December 12: The Guardians have made it official, announcing that they have signed Bell to a two-year deal.
December 6: The Guardians have agreed to a two-year, $33MM contract with free-agent first baseman Josh Bell, reports Jon Heyman of the New York Post. Bell, a client of the Boras Corporation, will be able to opt out of the contract after the first season of the deal.
It’s a short-term but lucrative annual deal for the 30-year-old Bell, who looked poised for a long-term commitment in free agency before a sluggish finish to the season following a trade to the Padres. The veteran switch-hitter opened the season on a tear with the Nationals and maintained that production into late July, but after slashing .301/.384/.493 with the Nats (143 wRC+), Bell hit just .192/.316/.271 in San Diego.
Ups and downs are nothing new for Bell, who at multiple points in his career has appeared on the cusp of solidifying himself as a star-caliber slugger, only to fall into a prolonged slump. Back in the first half of the 2019 season, for instance, the former No. 61 overall draft pick erupted with a .302/.376/.648 batting line and 27 home runs. That netted him what remains the only All-Star nomination of his career, but following the Midsummer Classic, Bell backtracked with a solid but unspectacular .233/.351/.429 slash.
His offensive doldrums spiraled out of control in 2020, when he turned in a career-worst .226/.305/.364 slash in the shortened 2020 season. Following that disappointing campaign, the Pirates sold low on the former top prospect by flipping his final two years of club control to the Nationals in exchange for righty Wil Crowe and minor leaguer Eddy Yean.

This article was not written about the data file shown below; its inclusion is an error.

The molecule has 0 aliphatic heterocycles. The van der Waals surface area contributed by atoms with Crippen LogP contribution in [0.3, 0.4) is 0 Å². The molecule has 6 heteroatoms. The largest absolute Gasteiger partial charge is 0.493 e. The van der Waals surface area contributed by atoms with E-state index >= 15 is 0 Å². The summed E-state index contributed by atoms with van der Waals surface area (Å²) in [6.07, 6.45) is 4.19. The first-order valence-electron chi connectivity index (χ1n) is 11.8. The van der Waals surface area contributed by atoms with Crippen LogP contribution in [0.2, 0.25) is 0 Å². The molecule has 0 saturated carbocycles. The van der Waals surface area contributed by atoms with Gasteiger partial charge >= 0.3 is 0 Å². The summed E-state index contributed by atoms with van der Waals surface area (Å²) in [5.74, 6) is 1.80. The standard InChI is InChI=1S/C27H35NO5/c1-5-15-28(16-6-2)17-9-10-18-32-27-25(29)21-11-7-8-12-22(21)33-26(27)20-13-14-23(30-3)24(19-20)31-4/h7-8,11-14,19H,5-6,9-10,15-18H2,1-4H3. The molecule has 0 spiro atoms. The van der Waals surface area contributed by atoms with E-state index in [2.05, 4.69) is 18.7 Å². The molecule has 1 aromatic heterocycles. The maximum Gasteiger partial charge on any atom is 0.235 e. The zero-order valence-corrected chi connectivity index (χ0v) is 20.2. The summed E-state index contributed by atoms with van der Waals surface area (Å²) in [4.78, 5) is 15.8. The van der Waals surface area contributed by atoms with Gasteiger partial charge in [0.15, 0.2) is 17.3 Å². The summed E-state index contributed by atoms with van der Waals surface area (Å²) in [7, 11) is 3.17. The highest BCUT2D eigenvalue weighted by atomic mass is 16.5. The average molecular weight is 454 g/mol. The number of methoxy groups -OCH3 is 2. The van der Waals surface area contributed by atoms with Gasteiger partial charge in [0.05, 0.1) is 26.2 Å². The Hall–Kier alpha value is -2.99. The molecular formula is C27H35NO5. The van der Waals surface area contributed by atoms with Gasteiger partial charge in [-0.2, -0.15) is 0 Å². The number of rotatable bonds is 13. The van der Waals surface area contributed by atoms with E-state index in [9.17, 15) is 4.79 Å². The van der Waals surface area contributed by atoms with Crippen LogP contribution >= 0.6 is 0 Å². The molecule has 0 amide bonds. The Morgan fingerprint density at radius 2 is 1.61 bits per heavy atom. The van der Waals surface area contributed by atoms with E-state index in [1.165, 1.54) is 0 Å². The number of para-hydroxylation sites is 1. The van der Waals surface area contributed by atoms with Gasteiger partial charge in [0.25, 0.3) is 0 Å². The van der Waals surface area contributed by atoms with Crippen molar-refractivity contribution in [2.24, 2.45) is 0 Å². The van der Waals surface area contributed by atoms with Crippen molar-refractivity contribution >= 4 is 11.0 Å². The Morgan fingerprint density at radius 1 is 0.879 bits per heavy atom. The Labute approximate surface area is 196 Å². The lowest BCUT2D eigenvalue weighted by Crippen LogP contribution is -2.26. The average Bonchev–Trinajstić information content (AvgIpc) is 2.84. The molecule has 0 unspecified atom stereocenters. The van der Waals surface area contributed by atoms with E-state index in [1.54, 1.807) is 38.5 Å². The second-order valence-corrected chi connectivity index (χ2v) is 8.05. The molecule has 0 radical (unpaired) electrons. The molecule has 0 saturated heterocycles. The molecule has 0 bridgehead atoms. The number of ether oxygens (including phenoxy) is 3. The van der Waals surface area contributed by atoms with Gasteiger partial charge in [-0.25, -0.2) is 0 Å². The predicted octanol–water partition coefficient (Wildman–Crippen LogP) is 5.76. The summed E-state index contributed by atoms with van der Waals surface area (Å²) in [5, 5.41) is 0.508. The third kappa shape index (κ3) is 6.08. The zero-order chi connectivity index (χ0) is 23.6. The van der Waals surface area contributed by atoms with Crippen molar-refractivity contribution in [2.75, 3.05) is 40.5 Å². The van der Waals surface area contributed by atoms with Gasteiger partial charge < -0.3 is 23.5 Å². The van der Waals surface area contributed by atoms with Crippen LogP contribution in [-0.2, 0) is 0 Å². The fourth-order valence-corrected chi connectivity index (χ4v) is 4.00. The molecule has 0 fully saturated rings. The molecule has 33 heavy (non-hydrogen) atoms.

A month into Bell’s Nationals tenure, it looked to be more of the same, but he righted the ship in May. From May 1, 2021 through this year’s trade deadline, Bell came to the plate 945 times and recorded a stout .289/.373/.489 slash with 39 big flies, 46 doubles, an 11.5% walk rate and a 15.3% strikeout rate that’s far lower than many would expect from a 6’4″, 255-pound first baseman with 30-homer power.
In spite of that sizable frame and the clear raw power Bell possesses, however, he’s never really been a consistent power threat — at least not to the extent one would expect. The juiced-ball season in 2019 was his lone 30-homer campaign (37, to be exact), and his season-to-season home run totals have otherwise ranged between 12 (2018) and 27 (2021).
It’s hard not to wonder what might happen were Bell to commit to elevating the ball more, but that’s easier said than done for any hitter. Bell’s enormous 49.9% ground-ball rate is far higher than one would expect for a slugger of his stature, and he’s taken that mark north of 50% in each of the past three seasons, topping out with a mammoth 55.7% grounder rate in 2022. Since 2020, only five hitters in baseball have put the ball on the ground more frequently than Bell — a confounding trait for a switch-hitter with plus raw power. Three different teams have been unable to coax consistent power production from Bell, but the Guardians will give their best effort to unlock his maximum potential.
To be clear, Bell remains a well above-average hitter in the aggregate, even with the glut of grounders and a career punctuated thus far by peaks and valleys. Dating back to 2019, he’s been 20% better than the average hitter by measure of wRC+, and his career mark in that regard sits at 116 (16% better than average). Bell is a lifetime .262/.351/.459 hitter whose only below-average season at the plate came in the shortened 2020 season.